After the bombshell ending to the second season of Orphan Black revealed the existence of a line of male clones, Season 3’s opener, ‘The Weight of This Combination’, doesn’t take long to start introducing us to them more formally.
The Castor clones are, unfortunately, not as immediately distinctive or enjoyable to watch as the originals though, and during these first two episodes it is difficult to connect or get invested in that side of the story. In addition to Prolethean Mark, we’ve now got the fairly silent soldier Miller, the unhinged Rudy and his loopy brother Seth, all played of course by Ari Millen.
However, with the first episode opening on a captured Helena dreaming about how idyllic life could be, and continuing to prioritise stories about the main clones, the show does make it clear that the focus hasn’t been taken away from Sarah, Helena, Cosima and Alison. The new boy clones are simply there to add an extra bit of antagonistic force, which they accomplish quite successfully, even if some of the more messier storytelling elements from last season still linger and cloud up what exactly they’re up to.
One good thing about the start of this season is that it doesn’t keep its secrets for long, it doesn’t take too long for Sarah to learn about Mrs S’ involvement in what has happened to Helena, and it also doesn’t take long at all for everyone to know about the existence of Project Castor. But these first two instalments are still very much about establishing what’s next and setting up the season.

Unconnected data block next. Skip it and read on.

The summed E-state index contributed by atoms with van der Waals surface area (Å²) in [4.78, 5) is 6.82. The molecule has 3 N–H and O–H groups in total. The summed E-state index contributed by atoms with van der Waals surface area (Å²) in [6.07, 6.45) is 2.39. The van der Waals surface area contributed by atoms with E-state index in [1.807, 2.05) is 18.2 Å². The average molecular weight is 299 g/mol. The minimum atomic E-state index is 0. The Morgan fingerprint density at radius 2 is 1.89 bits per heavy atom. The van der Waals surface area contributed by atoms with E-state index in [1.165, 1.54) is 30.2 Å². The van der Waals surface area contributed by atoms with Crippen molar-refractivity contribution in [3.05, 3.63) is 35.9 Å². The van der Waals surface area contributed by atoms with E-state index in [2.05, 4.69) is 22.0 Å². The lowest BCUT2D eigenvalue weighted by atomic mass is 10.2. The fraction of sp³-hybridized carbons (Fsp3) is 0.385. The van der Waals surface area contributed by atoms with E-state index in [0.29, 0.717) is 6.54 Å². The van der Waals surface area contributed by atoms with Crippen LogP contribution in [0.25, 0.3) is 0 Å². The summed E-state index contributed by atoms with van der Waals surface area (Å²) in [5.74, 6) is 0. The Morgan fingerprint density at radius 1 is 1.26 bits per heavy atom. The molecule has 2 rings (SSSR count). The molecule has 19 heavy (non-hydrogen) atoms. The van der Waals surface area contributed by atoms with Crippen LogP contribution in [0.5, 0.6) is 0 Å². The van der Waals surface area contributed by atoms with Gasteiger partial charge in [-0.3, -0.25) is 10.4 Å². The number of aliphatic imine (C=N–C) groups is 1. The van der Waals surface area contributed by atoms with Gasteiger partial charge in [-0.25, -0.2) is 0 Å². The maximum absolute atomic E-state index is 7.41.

It makes it clear that however conclusive last season might’ve felt, nothing lasts, so Cal reappears briefly simply to show us what a happier life for Sarah could look like before she realises that she has to send him and Kira on their way without her if she wants them to be safe from harm.
Tatiana Maslany continues to be amazing in the numerous leading roles, and was justly rewarded this year with an Emmy nod. In this first episode, we get some clone impersonations to really prove how remarkable she can be, both with Sarah impersonating Rachel and then with Alison impersonating Sarah to convince Ferdinand (James Frain) that everything is as it should be and that Rachel isn’t in huge amounts of pain after the pencil that was fired into her eye has been taken out.
As expected, Alison’s plot feels quite disconnected in the early stages, as she tries to run for the position of school board trustee for her home district, and ends up taking on a drug business to fund her ambition.
We also see some of Cosima, with a quick but strongly emotional scene with Delphine and not too much else to do yet. Speaking of Delphine, she seems to be headed towards being slightly more evil or edgy as she threatens and manipulates Rachel and potentially moves into a more conflicted and complex role.
The second episode gets a bit weirder and maybe a bit more vague than the first, but it also doesn’t feel like the show is going to be quite so unforthcoming with its story this year. We can see things already put into motion, as the Helena plot gives us a look into where Castor started and with Paul clearly testing the mental strength of the male clones.
It’s great to end with a glimpse of Mark again, as the show could capitalise on how we know this character and he could now bring a bit more meaning to the Castor stories.
It’ll be interesting to see where this is all headed next.
Available to watch now on BBC iPlayer.
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